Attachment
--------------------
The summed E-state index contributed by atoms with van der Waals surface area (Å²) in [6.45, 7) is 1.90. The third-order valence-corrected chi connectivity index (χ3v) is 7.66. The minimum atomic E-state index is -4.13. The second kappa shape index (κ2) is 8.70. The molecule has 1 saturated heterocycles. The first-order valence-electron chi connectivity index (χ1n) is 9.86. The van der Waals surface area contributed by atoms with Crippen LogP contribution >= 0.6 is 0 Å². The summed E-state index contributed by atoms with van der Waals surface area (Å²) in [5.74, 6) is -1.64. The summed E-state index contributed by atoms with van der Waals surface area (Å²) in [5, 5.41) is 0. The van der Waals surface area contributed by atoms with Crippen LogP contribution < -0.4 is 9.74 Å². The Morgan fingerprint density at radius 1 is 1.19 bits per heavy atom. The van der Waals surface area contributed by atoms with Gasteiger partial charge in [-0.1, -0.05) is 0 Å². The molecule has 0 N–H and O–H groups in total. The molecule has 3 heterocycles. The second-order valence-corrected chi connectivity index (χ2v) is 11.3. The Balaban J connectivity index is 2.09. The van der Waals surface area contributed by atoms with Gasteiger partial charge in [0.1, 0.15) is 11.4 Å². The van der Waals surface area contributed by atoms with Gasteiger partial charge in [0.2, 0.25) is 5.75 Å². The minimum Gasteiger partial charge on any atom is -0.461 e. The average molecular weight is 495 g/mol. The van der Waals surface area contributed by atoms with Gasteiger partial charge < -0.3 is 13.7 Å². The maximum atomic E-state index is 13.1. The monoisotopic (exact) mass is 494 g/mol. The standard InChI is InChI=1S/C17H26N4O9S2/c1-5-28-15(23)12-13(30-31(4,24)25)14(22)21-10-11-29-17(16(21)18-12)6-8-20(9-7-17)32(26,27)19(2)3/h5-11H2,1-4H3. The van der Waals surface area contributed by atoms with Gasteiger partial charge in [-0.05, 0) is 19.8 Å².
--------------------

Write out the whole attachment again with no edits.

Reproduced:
The summed E-state index contributed by atoms with van der Waals surface area (Å²) in [6.45, 7) is 1.90. The third-order valence-corrected chi connectivity index (χ3v) is 7.66. The minimum atomic E-state index is -4.13. The second kappa shape index (κ2) is 8.70. The molecule has 1 saturated heterocycles. The first-order valence-electron chi connectivity index (χ1n) is 9.86. The van der Waals surface area contributed by atoms with Crippen LogP contribution >= 0.6 is 0 Å². The summed E-state index contributed by atoms with van der Waals surface area (Å²) in [5.74, 6) is -1.64. The summed E-state index contributed by atoms with van der Waals surface area (Å²) in [5, 5.41) is 0. The van der Waals surface area contributed by atoms with Crippen LogP contribution < -0.4 is 9.74 Å². The Morgan fingerprint density at radius 1 is 1.19 bits per heavy atom. The van der Waals surface area contributed by atoms with Gasteiger partial charge in [-0.1, -0.05) is 0 Å². The molecule has 0 N–H and O–H groups in total. The molecule has 3 heterocycles. The second-order valence-corrected chi connectivity index (χ2v) is 11.3. The Balaban J connectivity index is 2.09. The van der Waals surface area contributed by atoms with Gasteiger partial charge in [0.1, 0.15) is 11.4 Å². The van der Waals surface area contributed by atoms with Gasteiger partial charge in [0.2, 0.25) is 5.75 Å². The minimum Gasteiger partial charge on any atom is -0.461 e. The average molecular weight is 495 g/mol. The van der Waals surface area contributed by atoms with Gasteiger partial charge < -0.3 is 13.7 Å². The maximum atomic E-state index is 13.1. The monoisotopic (exact) mass is 494 g/mol. The standard InChI is InChI=1S/C17H26N4O9S2/c1-5-28-15(23)12-13(30-31(4,24)25)14(22)21-10-11-29-17(16(21)18-12)6-8-20(9-7-17)32(26,27)19(2)3/h5-11H2,1-4H3. The van der Waals surface area contributed by atoms with Gasteiger partial charge in [-0.05, 0) is 19.8 Å².